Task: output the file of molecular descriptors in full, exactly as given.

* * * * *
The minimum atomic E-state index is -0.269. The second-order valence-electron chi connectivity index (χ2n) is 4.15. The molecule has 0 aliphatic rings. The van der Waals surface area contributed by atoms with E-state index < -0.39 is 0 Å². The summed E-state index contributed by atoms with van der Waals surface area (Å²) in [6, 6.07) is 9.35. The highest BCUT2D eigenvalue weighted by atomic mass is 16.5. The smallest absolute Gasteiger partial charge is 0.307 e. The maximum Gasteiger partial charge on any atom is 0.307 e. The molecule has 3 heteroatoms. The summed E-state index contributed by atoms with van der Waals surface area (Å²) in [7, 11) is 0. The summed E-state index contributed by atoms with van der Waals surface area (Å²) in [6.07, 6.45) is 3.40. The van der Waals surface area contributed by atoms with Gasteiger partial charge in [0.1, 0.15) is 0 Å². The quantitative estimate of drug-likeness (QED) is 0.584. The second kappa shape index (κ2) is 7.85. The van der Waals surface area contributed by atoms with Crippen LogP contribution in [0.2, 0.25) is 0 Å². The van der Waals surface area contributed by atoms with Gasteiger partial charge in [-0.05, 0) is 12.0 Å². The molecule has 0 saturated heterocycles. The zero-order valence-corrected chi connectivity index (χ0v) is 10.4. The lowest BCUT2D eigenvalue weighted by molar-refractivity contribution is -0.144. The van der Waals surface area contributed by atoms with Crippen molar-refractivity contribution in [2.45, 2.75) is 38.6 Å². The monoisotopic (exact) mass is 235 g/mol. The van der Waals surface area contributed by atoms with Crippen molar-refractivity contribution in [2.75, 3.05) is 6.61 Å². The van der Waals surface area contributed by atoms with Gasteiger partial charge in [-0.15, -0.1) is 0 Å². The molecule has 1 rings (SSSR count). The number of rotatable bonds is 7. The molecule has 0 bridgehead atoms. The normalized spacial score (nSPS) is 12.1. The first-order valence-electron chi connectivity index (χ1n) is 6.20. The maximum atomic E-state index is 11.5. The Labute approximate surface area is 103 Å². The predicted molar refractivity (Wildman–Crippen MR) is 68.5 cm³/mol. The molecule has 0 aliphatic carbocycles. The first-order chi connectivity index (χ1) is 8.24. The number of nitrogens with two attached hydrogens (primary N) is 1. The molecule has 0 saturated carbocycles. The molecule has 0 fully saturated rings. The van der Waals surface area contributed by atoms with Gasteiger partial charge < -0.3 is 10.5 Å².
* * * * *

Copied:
The minimum atomic E-state index is -0.269. The second-order valence-electron chi connectivity index (χ2n) is 4.15. The molecule has 0 aliphatic rings. The van der Waals surface area contributed by atoms with E-state index < -0.39 is 0 Å². The summed E-state index contributed by atoms with van der Waals surface area (Å²) in [6, 6.07) is 9.35. The highest BCUT2D eigenvalue weighted by atomic mass is 16.5. The smallest absolute Gasteiger partial charge is 0.307 e. The maximum Gasteiger partial charge on any atom is 0.307 e. The molecule has 3 heteroatoms. The summed E-state index contributed by atoms with van der Waals surface area (Å²) in [7, 11) is 0. The summed E-state index contributed by atoms with van der Waals surface area (Å²) in [6.07, 6.45) is 3.40. The van der Waals surface area contributed by atoms with Gasteiger partial charge in [0.1, 0.15) is 0 Å². The quantitative estimate of drug-likeness (QED) is 0.584. The second kappa shape index (κ2) is 7.85. The van der Waals surface area contributed by atoms with Crippen LogP contribution in [0.2, 0.25) is 0 Å². The van der Waals surface area contributed by atoms with Gasteiger partial charge in [-0.05, 0) is 12.0 Å². The molecule has 0 saturated heterocycles. The zero-order valence-corrected chi connectivity index (χ0v) is 10.4. The lowest BCUT2D eigenvalue weighted by molar-refractivity contribution is -0.144. The van der Waals surface area contributed by atoms with Crippen molar-refractivity contribution in [2.45, 2.75) is 38.6 Å². The monoisotopic (exact) mass is 235 g/mol. The van der Waals surface area contributed by atoms with Crippen molar-refractivity contribution in [2.75, 3.05) is 6.61 Å². The van der Waals surface area contributed by atoms with Gasteiger partial charge in [-0.15, -0.1) is 0 Å². The molecule has 1 rings (SSSR count). The number of rotatable bonds is 7. The molecule has 0 bridgehead atoms. The normalized spacial score (nSPS) is 12.1. The first-order valence-electron chi connectivity index (χ1n) is 6.20. The maximum atomic E-state index is 11.5. The Labute approximate surface area is 103 Å². The predicted molar refractivity (Wildman–Crippen MR) is 68.5 cm³/mol. The molecule has 0 aliphatic carbocycles. The first-order chi connectivity index (χ1) is 8.24. The number of nitrogens with two attached hydrogens (primary N) is 1. The molecule has 0 saturated carbocycles. The molecule has 0 fully saturated rings. The van der Waals surface area contributed by atoms with Gasteiger partial charge < -0.3 is 10.5 Å².